#2330 signed 6-3-97
EDWARD LAWRENCE TEETS, JR.,
CASE NO. 96-41076-13
This case is before the Court on the motion of creditor Simmons Foods, Inc., to dismiss or convert. Simmons Foods, Inc. (Simmons), appears by counsel Brock R. Snyder. The debtor appears by counsel Lynn D. Lauver. The Court has reviewed the relevant pleadings and is now ready to rule.
Simmons contends the debtor is not eligible for chapter 13 relief because on the date he filed for bankruptcy, he owed noncontingent, liquidated, unsecured debts of $250,000 or more. See 11 U.S.C.A. §109(e). The debtor contends he is eligible because his debt to Simmons is contingent, unliquidated, or both. In his brief, the debtor also mentioned laches but cited no law to support his bare allegation that Simmons waited too long before bringing its motion.
Thus, the question before the Court is whether Simmons's claim was contingent or unliquidated on the date the debtor filed for bankruptcy. The relevant facts are not in dispute. The debtor guaranteed a debt owed to Simmons by a corporation he controlled. The corporation defaulted on the debt and filed a chapter 11 bankruptcy. A plan of reorganization for the corporation was confirmed, but the plan ultimately failed. The debtor filed his bankruptcy case after the corporation's plan was confirmed, but before the plan failed. The debtor's chapter 13 plan has not been confirmed.
The parties do not question that the debtor's guaranty of the corporation's debt was an unconditional guaranty of payment. In it, the debtor agreed to pay Simmons "on demand any sum which may become due to [Simmons] by the [corporation] whenever the [corporation] shall fail to pay the same," and "waive[d] notice of default, non-payment and notice thereof." The parties also effectively agree that the debtor is not eligible for chapter 13 if his debt to Simmons must be counted in determining whether he meets the debt limits established by §109(e). The corporation is being liquidated and has insufficient assets to reduce Simmons's claim enough to reduce the debtor's unsecured debts below the debt limits, even if Simmons were to receive all the remaining value of those assets.
Citing no supporting case law, the debtor asserts that Simmons's claim against him is unliquidated. The debt is based on a note and guaranty. The corporation the debtor controlled owed Simmons a liquidated amount under that note. To the extent the value of the corporation's assets is applied against that amount, the debtor's obligation on his guaranty will be reduced. However, Simmons has the right to try to collect the entire debt, the current balance due on the note, from the debtor without waiting for the corporate liquidation. The fact Simmons also has the right to try to collect from the corporation does not make its claim unliquidated. In re Poage, 92 B.R. 659, 665 (Bankr.N.D. Tex. 1988).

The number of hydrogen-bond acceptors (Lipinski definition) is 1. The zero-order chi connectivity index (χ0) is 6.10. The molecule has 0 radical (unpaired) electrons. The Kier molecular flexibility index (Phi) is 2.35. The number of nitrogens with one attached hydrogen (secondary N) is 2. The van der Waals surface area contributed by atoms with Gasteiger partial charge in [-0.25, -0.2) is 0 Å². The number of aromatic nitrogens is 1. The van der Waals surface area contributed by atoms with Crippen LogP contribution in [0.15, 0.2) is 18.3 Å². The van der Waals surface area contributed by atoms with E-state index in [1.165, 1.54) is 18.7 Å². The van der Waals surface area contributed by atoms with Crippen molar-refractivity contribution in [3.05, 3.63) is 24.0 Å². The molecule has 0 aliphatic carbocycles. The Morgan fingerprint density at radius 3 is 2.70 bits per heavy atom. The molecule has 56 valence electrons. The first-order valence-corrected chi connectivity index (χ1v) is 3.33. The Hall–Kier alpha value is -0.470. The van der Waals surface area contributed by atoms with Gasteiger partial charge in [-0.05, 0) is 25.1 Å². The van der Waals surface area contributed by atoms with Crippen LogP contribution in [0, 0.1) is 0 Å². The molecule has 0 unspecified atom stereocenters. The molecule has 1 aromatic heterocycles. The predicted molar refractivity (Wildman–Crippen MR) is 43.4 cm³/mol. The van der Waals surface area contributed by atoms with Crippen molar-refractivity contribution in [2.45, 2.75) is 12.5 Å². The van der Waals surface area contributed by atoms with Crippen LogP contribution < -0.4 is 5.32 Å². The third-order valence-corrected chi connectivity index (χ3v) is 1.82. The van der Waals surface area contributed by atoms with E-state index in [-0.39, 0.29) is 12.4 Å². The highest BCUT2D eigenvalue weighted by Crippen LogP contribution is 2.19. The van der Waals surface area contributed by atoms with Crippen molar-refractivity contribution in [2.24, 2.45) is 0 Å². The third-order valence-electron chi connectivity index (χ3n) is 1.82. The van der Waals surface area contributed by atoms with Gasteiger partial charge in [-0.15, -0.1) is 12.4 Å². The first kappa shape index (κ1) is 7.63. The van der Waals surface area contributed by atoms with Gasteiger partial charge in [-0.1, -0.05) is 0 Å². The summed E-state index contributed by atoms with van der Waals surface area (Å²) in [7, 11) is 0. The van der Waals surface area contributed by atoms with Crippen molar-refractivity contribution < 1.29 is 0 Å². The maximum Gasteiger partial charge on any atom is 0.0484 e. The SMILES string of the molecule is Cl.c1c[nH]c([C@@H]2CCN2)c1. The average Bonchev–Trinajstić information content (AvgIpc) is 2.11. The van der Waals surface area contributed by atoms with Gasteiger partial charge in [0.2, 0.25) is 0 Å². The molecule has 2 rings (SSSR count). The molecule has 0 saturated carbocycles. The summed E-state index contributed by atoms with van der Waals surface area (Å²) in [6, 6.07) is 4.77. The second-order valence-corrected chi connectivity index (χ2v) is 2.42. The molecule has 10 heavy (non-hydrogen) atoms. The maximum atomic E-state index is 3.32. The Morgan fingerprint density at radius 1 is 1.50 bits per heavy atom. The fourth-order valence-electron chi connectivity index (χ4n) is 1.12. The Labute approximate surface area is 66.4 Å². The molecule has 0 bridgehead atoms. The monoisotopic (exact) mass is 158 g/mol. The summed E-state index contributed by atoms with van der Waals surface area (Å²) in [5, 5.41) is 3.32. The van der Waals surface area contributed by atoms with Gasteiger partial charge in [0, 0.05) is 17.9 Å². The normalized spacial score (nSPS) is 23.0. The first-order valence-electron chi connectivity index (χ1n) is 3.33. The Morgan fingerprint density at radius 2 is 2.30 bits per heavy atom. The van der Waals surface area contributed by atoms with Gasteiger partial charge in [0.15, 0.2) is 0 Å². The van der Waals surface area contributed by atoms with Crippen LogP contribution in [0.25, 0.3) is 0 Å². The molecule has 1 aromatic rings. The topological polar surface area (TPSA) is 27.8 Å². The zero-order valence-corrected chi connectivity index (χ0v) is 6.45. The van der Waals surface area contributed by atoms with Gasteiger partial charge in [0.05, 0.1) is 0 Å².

The debtor also contends that his guaranty was not due and owing when he filed his chapter 13 case because Simmons had not demanded payment from him and the corporation had not yet defaulted on its obligations under its chapter 11 plan, which included treating Simmons's claim as provided in the plan. Before filing for bankruptcy, the corporation the debtor controlled defaulted on the note to Simmons. While Simmons did not demand payment from the debtor, no demand was required to mature his obligation on the guaranty. A guarantor's liability on an unconditional guaranty matures upon the default of the party whose contract is guaranteed. Howell v. Ablah, 188 Kan. 244, 250 (1961). Although the corporation obtained confirmation of its plan, confirmation does not affect the liability of any other entity on debts dealt with by the plan. See 11 U.S.C.A. §1141(d) & §524(e). The Court concludes that the debtor's liability on the guaranty matured when the corporation defaulted on the debt before it filed for bankruptcy, and the subsequent confirmation of the corporation's plan of reorganization did not affect the debtor's liability on the guaranty.
While Simmons might have filed its motion to dismiss or convert more promptly, the debtor does not suggest that Simmons's delay has prejudiced him in any way. His chapter 13 plan has not yet been confirmed. The Court concludes laches does not bar the relief Simmons seeks.
Because the debtor's unsecured debt to Simmons is liquidated, not contingent, and exceeds $250,000, the debtor is not eligible to be a debtor under chapter 13. No one has indicated to the Court whether it would be more appropriate to dismiss the case or convert it to chapter 7. Consequently, the debtor is hereby given until Friday, June 13, to convert the case to chapter 7 or it will be dismissed without further notice.
IT IS SO ORDERED.
Dated at Topeka, Kansas, this 3d day of June, 1997.
JAMES A. PUSATERI
CHIEF BANKRUPTCY JUDGE